Edith. The most popular name on this list (at least in the United States), Edith’s strength comes partially from its meaning: “prosperous in war.” Friendly nickname Edie helps with day-to-day use, but Edith’s inherent confidence and uniqueness are sure to impress.
Sibilla. The Italian form of Sybil, Sibilla is a pleasant compromise that keeps the name’s mythological roots while feeling fresh and unusual. This charming name has only been recorded once for girls in American name history - 5 girls were given the name in 2013.
Amata. From the Latin for “beloved,” Amata is a graceful name that renews the likes of Amy and Amanda. Though it’s never been recorded in US history, Spanish variant Amada has received similar attention for its simplicity and femininity.
Look out, -eigh names! There's a new "ee" sound in town, and it's gaining on you. The hottest new name suffix for American girls is -ii, as in Aubrii and Harmonii.
Historically, the -ii ending has ranged in popularity from scarce to non-existent. The first -ii name to ever appear in the U.S. statistics was Vickii in 1948, when a Vicki boom was in full swing. The suffix popped up just occasionally in the decades that followed, always as part of a nickname with a popular -i ending like Patti/Pattii, and always in small enough numbers that typos might have accounted for the majority of the instances. Notably, in 1963, at the all-time peak of American girls ending in the letter i (think Lori, Terri, Tami), zero girls ending in -ii registered in the national baby name stats.
Now take a look at what's happened in the past 20 years.
That's a 37-fold increase. It's bucking the tide of "ee"-sounding suffixes overall (-y, -ie, -eigh, etc.) which are at a historical low point.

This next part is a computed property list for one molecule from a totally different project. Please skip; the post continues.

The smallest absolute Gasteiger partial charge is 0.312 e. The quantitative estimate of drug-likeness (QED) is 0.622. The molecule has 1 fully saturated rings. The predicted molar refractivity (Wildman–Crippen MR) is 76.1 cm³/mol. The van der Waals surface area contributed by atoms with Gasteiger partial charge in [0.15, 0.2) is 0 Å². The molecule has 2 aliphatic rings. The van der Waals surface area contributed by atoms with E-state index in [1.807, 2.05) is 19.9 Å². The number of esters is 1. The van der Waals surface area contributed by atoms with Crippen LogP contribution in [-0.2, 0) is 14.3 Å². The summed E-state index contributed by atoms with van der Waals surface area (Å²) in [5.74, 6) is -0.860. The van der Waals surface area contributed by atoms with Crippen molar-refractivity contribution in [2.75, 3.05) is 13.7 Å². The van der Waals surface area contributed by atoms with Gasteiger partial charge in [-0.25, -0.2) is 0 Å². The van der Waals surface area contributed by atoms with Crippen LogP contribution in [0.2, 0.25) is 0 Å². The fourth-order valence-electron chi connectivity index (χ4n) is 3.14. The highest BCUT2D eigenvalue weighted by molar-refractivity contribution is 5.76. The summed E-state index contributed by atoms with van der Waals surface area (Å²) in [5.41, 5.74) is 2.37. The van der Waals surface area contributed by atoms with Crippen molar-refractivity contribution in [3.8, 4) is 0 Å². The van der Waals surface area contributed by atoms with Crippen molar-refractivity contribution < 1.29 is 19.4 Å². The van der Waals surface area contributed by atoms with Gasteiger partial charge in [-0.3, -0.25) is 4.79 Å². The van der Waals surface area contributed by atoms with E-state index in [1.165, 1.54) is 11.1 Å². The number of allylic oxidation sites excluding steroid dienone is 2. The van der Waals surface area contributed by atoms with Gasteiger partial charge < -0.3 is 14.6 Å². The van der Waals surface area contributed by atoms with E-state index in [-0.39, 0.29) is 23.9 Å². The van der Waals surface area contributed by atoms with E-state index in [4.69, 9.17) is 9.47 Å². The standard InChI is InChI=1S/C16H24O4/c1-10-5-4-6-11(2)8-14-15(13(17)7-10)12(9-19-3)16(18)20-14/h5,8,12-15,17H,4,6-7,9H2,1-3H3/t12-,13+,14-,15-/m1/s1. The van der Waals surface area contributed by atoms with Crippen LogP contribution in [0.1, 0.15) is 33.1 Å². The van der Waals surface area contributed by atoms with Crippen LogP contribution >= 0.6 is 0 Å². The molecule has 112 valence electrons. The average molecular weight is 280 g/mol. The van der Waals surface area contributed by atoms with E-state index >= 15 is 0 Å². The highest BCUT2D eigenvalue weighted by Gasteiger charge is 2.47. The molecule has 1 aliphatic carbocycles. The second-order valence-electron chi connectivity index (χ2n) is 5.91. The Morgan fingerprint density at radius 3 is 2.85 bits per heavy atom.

Looking at the individual names, the new ii's look different from the age of Vickii & Pattii. They span style categories, and the ii's can now replace any ee-sounding ending. Some examples from the most recent year's stats:
Word names: Journii, Harmonii, Honestii, Legacii
Traditionally female names: Naomii, Zoii, Melanii, Leilanii
Traditionally male/unisex names: Remii, Kennedii, Averii, Makenzii
And more: Zurii (from the Swahili for "beautiful"), Demii (a short form of the Greek name Demetria), Kawaii ("cute" in Japanese culture)
The trend is still small, but it's revealing nonetheless. In reaching for this new suffix, parents seem to be deliberately casting off familiarity. Beyond its newness in names, ii-pronounced-ee is virtually unknown in English vocabulary. (The only common usage is in the borrowed state name Hawaii.)
The effect of the double ii's can be stark, and a little startling. Other letter combos have been selected for impact or surprise value, like the recent "xx" trend or the ae that's popular in fantasy character names. But ii goes a step further, taking us beyond tradition, beyond names, beyond even words into a world of pure image and concept. Whether you love it or loathe it, the essence of the style is unmistakably new.